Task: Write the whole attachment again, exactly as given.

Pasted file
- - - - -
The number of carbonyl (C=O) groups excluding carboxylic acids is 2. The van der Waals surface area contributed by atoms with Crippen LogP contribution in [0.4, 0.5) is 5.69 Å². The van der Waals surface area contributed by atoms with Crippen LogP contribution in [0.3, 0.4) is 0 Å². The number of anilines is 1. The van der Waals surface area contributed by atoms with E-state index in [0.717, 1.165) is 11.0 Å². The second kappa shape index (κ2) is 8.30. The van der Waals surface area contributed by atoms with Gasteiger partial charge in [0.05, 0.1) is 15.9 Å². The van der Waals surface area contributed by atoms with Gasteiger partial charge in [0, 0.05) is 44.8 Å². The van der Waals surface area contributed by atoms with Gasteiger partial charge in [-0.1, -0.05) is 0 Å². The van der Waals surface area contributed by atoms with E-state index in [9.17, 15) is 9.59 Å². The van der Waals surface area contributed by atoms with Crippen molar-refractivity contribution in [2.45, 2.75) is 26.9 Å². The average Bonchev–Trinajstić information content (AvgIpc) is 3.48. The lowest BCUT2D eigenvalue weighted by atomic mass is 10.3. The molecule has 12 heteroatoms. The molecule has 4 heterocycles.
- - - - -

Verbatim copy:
The number of carbonyl (C=O) groups excluding carboxylic acids is 2. The van der Waals surface area contributed by atoms with Crippen LogP contribution in [0.4, 0.5) is 5.69 Å². The van der Waals surface area contributed by atoms with Crippen LogP contribution in [0.3, 0.4) is 0 Å². The number of anilines is 1. The van der Waals surface area contributed by atoms with E-state index in [0.717, 1.165) is 11.0 Å². The second kappa shape index (κ2) is 8.30. The van der Waals surface area contributed by atoms with Gasteiger partial charge in [0.05, 0.1) is 15.9 Å². The van der Waals surface area contributed by atoms with Gasteiger partial charge in [0, 0.05) is 44.8 Å². The van der Waals surface area contributed by atoms with Gasteiger partial charge in [-0.1, -0.05) is 0 Å². The van der Waals surface area contributed by atoms with E-state index in [9.17, 15) is 9.59 Å². The van der Waals surface area contributed by atoms with Crippen molar-refractivity contribution in [2.45, 2.75) is 26.9 Å². The average Bonchev–Trinajstić information content (AvgIpc) is 3.48. The lowest BCUT2D eigenvalue weighted by atomic mass is 10.3. The molecule has 12 heteroatoms. The molecule has 4 heterocycles.